A breezy outing from Austwick walking up the valley of Crummackdale to Beggars Stile and returning via the top of Thwaite Scars and the Norber Erratics.
|Parking:||Austwick, roadside parking|
|Route:||Download Route [GPX]|
This was a first walk in over ten years with an old friend, David, whom I first did Striding Edge with back in 2006. David has had some health problems and is determind to get himself fit and has set himself a challenge to aim for – the Yorkshire Three Peaks. David, being David, has to take it one step further and has decided to attempt the Yorkshire Three Peaks twice, continuously, in 24 hours.
Having told me about this rather crazy plan (which he is trying to rope me into) I offered to go out on a few walks with him in the Dales to help him get some fitness back. This was the first such walk, on paper a fairly gentle outing with some outstanding rock scenery. I say on paper because the forecast was for gusts of up to 50mph, snow showers and hill fog! Also joining us on the walk was David’s friend Gavin who thankfully was quite happy to give it a go regardless of the weather.
“Little did we know it but while we ate lunch we also had the last of the sunshine. As soon as we crossed over the stile the wind hit us with its full force and the first flakes of snow began to fall.”
Given the rather daunting forecast it was a miracle when we arrived in Austwick to find the village bathed in sunshine – virtually the only sunshine we’d seen en route from Harrogate. Indeed for the first few miles of the walk the only bit of the forecast that they had got right was the wind – it was very breezy!
Starting from the village centre the outward route was very simple. Leaving the village by Town Head Lane we climbed up to a crossroad of roads and tracks. Turning right a short distance we then took a path on our left that dropped down to Norber Sike before climbing up the next pasture where we crossed a stile to join Crummack Lane.
Crummack Lane was our route for the next mile and a quarter as it wound its way up the valley. Highlights of this section include the views up the boulder strewn slopes of Norber on our left hand side and views across Crummackdale to Moughton on the other side of the valley.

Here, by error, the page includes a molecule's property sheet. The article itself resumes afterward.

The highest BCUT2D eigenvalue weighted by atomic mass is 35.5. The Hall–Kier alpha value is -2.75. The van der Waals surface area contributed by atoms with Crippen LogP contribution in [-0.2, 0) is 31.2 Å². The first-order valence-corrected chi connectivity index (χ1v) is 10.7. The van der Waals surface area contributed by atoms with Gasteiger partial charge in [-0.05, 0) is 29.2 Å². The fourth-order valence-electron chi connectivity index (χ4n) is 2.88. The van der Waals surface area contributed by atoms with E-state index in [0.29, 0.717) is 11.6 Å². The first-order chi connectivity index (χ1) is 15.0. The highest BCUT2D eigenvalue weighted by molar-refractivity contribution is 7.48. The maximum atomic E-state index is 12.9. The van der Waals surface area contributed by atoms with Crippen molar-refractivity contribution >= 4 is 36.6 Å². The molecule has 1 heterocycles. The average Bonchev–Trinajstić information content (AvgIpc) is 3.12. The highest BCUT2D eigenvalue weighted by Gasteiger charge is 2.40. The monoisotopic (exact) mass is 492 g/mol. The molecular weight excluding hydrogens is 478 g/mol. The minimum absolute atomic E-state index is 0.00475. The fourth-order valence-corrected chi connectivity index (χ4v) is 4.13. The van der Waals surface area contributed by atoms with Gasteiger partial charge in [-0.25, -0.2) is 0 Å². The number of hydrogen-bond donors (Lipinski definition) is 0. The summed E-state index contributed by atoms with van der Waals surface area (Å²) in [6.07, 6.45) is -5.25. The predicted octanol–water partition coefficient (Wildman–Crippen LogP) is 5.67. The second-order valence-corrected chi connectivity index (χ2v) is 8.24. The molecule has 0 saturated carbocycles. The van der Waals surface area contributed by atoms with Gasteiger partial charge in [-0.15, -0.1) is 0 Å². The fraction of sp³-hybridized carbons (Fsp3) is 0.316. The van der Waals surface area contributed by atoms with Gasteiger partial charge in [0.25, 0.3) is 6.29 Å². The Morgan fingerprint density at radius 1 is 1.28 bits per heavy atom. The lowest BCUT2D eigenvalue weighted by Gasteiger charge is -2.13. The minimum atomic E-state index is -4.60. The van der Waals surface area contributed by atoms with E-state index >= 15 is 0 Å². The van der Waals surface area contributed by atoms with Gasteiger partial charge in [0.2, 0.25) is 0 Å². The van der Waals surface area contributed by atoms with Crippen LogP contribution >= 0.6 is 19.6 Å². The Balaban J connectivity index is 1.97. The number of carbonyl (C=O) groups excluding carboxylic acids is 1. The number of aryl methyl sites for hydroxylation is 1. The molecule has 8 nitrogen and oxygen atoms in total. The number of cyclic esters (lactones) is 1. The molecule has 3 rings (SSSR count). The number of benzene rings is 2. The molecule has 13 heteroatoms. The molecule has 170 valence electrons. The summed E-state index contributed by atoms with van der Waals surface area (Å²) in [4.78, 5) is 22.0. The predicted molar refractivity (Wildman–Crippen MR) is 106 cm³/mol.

Having reached the end of the lane and passed the entrance to Crummack Farm we ignored a turn off on our left to carry on a grassy path heading for the dale head. Contouring gently round a grassy pasture Moughton Scars appeared ahead of us. The view of the limestone cliffs were enhanced by patches of sunshine and shadow chasing each other across the ground.
On reaching Beggar’s Stile (surely one of the few named stiles in the country) we decided to take advantage of the shelter of the wall and crag to get some respite from the wind and have some lunch. The retrospective views of Crummackdale from this spot were quite superb.
Little did we know it but while we ate lunch we also had the last of the sunshine. As soon as we crossed over the stile the wind hit us with its full force and the first flakes of snow began to fall. In fact ‘fall’ is probably not the right description, perhaps ‘whipped horizontally’ would be more accurate.
It wasn’t just the weather that changed dramatically, the landscape above Moughton Scars is so different from the green valley that it is like entering another world. Even for the Yorkshire Dales I find that there is something slightly alien about the limestone pavements and crags of Moughton Scars and Thieves Moss.
Working our way up to Sulber Gate we next turned south heading for Long Scar on a broad grassy path. Although visibility was now restricted by the snow showers the wind was now thankfully at our backs and we no longer had to fight our way into it. In fact it seemed that in no time at all we’d crossed over the plateau from Long Scar to Thwaite Scars and the cairn that marked the summit of our walk.
From the top of Thwaite Scars we made our way south a short way before descending east where we were once again hit by the full force of the winds. Dropping down a bit further we came to a stile and a wall which was being used as a shelter by a flock of sheep. It is often easy to think of sheep as slightly stupid animals but on this occasion it seemed they were the sensible ones.
Crossing over the stile we entered the main Norber boulder field, full of glacial erratics – in this case Silurian greywacke that have been deposited on a bed of limestone. It is a wonderful place to explore, many of the boulders proving to be much bigger on closer inspection than they look from a distance.
Having had a potter about the boulders we dropped down to the foot of Robin Proctor’s Scar to then cross a large field to arrive back at the crossroads we’d met near the beginning of the walk. All that was left was to return to Austwick via Town Head Lane and to have a celebratory pint in the Game Cock Inn.
In normal conditions this is a wonderful walk. For the first half we were lucky to be treated to some sunshine while the second half was perhaps even more memorable for the wind and horizontal snow. It was great to be out walking with David again after such a long time and it was nice to meet Gavin too. All in all a cracking day.
You can follow David’s progress as he trains for the challenge by checking out his Yorkshire Three Peaks: Twice in 24 hours Facebook page.